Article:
How is glomerulonephritis treated?
Early glomerulonephritis may not require treatment. In some cases, it spontaneously resolves. For symptomatic glomerulonephritis, treatment depends on the cause of the glomerulonephritis. One of the primary goals of glomerulonephritis treatment is controlling blood pressure to avoid further damage to the kidneys.
Medications for glomerulonephritis
Prescription medications may be used to control or treat the cause of glomerulonephritis including:
- Blood pressure medications, including angiotensin-converting enzyme inhibitors and angiotensin receptor blockers, which lower blood pressure
- Corticosteroids, such as prednisone or methylprednisone, which control inflammation
- Immunosuppressant drugs, which prevent the immune system from attacking the glomeruli
Other treatments for glomerulonephritis
Other approaches to treating glomerulonephritis are aimed at reducing inflammation of the kidneys and preventing the buildup of waste in the blood. These treatments include:
- Dialysis to remove waste from the blood
- Dietary modification to reduce salt, fluid, protein, or other substances in the blood
- Kidney transplant
- Plasmapheresis to remove antibodies against glomeruli from the blood
- Support groups to help you better deal with the stress of living with glomerulonephritis
What you can do to improve your glomerulonephritis
In order to keep healthy and minimize the effects of glomerulonephritis, you may benefit from:
- Avoiding excessive alcohol consumption
- Avoiding smoking
- Controlling your blood pressure by practicing relaxation techniques
- Eating a healthy, well-balanced diet low in fats
- Exercising regularly
Some complementary treatments may help you better deal with glomerulonephritis and its treatments. Complementary treatments are not meant to substitute for traditional medical care. Be sure to notify your doctor if you are consuming nutritional supplements or homeopathic (nonprescription) remedies as they may interact with the prescribed medical therapy.
Complementary treatments may include:
- Massage therapy
- Nutritional dietary supplements, herbal remedies, tea beverages, and similar products
What are the potential complications of glomerulonephritis?
While glomerulonephritis may go away on its own or may be mild in some cases, it is usually a progressive disease that can worsen with time, leading to serious complications. Complications of untreated or poorly controlled glomerulonephritis can be serious, even life threatening in some cases. You can help minimize your risk of serious complications by following the treatment plan you and your health care professional design specifically for you. Complications of glomerulonephritis include:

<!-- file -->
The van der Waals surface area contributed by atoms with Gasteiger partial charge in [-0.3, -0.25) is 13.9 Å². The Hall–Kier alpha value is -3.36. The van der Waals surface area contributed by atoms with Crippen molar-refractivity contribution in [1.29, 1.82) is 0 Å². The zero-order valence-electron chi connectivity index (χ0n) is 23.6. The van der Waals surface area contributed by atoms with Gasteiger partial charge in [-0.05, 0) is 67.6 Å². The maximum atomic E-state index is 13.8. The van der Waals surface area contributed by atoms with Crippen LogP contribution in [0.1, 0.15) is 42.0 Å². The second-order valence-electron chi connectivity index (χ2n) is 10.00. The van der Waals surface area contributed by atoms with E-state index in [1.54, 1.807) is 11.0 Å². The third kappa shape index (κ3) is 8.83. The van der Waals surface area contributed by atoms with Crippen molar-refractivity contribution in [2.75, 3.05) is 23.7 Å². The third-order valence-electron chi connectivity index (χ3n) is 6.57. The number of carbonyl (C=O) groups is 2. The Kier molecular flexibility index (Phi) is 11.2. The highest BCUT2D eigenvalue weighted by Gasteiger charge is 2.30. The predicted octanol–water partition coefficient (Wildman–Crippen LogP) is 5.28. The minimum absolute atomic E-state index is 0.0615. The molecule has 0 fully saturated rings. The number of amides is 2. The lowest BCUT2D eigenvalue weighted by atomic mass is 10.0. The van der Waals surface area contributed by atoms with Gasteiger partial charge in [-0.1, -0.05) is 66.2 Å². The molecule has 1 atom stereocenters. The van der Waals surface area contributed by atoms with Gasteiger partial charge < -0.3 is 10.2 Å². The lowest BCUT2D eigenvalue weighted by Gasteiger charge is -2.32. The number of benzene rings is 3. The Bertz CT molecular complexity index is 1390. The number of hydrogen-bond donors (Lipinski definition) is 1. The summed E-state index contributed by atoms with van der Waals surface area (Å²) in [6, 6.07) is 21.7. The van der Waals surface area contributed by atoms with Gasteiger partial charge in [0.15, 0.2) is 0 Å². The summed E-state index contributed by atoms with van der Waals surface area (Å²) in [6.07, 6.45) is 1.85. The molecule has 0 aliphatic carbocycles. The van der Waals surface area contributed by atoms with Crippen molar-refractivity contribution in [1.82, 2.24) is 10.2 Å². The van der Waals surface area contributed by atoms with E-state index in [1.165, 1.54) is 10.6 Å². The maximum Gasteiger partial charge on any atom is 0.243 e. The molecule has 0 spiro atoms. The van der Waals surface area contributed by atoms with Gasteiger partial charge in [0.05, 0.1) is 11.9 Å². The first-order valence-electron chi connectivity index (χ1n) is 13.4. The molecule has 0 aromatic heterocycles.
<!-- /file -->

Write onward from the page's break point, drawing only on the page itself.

- Glomerulonephritis. PubMed Health, a service of the NLM from the NIH. http://www.ncbi.nlm.nih.gov/pubmedhealth/PMH0001515/.
- Glomerulonephritis. Johns Hopkins Medicine. http://www.hopkinsmedicine.org/nephrology/glomerulonephritis.html.
- Bope ET, Kellerman RD (Eds.) Conn’s Current Therapy.Philadelphia: Saunders, 2013.
What is glomerulonephritis?
Glomerulonephritis is an inflammatory disease of the kidneys, specifically the glomeruli. The glomeruli are the part of the kidneys in charge of filtering waste from the bloodstream. Glomeruli can become inflamed for a variety of reasons. Once inflamed, the glomeruli cannot filter waste properly and become leaky, which allows protein and blood to pass into the urine.
Symptoms of g... Read more about glomerulonephritisintroduction
What are the symptoms of glomerulonephritis?
Symptoms of glomerulonephritis are usually progressive (worsen over time). They result from the kidneys’ inability to filter the blood and an increased leakiness of the glomeruli, which allows waste to build up in the bloodstream and blood and protein to pass into the urine. Sometimes, glomerulonephritis may be symptomless. In other cases, symptoms of glomerulonephritis can be severe and progre... Read more about glomerulonephritissymptoms
What causes glomerulonephritis?
Glomerulonephritis is caused by inflammation of the glomeruli, the
filtering structures within the kidney. Inflammation can arise from a
variety of conditions, often autoimmune and genetic in origin. Exposure
to certain chemicals and infections can also lead to glomerulonephritis.
Sometimes, the precise cause of glomerulonephritis is not known.